Attendance Policy

Attendance for a week will be counted as having submitted any assigned activity for which points are earned. Attendance for the week is based upon the date work is submitted. A class week is defined as the period of time between Monday and Sunday (except for week 8, when the work and the course will end on Saturday at midnight.) The course and system deadlines are based on the Central Time Zone.

Cougar Email

All students are provided a CougarMail account when they enroll in classes at Columbia College. You are responsible for monitoring email from that account for important messages from the College and from your instructor. You may forward your Cougar email account to another account; however, the College cannot be held responsible for breaches in security or service interruptions with other email providers.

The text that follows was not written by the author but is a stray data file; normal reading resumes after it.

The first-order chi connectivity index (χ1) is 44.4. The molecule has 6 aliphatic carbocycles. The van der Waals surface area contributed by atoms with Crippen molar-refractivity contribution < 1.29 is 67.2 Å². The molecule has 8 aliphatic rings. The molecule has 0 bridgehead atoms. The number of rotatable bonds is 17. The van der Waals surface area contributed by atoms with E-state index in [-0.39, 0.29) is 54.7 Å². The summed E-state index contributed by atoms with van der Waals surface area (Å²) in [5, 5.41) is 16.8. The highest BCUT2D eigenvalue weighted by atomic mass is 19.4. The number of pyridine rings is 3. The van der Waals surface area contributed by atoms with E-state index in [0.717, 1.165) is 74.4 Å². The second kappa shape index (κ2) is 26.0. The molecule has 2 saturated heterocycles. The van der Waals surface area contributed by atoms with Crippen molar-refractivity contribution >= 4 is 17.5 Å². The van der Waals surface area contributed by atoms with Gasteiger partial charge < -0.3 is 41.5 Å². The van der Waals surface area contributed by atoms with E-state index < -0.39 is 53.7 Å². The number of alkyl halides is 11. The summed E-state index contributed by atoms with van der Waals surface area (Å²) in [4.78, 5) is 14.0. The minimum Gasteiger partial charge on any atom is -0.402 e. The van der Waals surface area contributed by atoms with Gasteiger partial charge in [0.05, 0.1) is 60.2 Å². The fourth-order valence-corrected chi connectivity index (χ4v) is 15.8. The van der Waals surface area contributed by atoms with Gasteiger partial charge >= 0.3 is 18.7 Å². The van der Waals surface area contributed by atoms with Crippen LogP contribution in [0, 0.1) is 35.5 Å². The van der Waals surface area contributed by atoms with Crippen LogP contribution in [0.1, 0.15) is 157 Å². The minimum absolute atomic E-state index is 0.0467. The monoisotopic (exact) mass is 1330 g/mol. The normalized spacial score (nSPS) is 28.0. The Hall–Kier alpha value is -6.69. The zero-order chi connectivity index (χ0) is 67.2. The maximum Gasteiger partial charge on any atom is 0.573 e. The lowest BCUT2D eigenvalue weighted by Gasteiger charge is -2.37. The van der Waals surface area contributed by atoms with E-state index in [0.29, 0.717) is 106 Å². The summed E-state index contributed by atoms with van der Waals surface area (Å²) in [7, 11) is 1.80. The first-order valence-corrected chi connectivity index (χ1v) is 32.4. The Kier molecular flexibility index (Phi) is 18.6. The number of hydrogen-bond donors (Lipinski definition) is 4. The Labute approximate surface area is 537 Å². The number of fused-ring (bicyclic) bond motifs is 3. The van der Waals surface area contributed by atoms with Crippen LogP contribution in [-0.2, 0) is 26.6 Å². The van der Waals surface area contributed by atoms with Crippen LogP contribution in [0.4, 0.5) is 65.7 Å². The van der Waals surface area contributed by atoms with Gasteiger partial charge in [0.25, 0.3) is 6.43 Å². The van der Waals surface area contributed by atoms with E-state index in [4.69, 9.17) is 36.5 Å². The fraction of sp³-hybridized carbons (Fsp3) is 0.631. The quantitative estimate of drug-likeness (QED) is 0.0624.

Students should use email for private messages to the instructor and other students. The class discussions are for public messages so the class members can each see what others have to say about any given topic and respond.

Late Assignment Policy

An online class requires regular participation and a commitment to your instructor and your classmates to regularly engage in the reading, discussion and writing assignments. Although most of the online communication for this course is asynchronous, you must be able to commit to the schedule of work for the class for the next eight weeks. You must keep up with the schedule of reading and writing to successfully complete the class.

No late discussion posts will be accepted.

No late assignments will be accepted.

Course Evaluation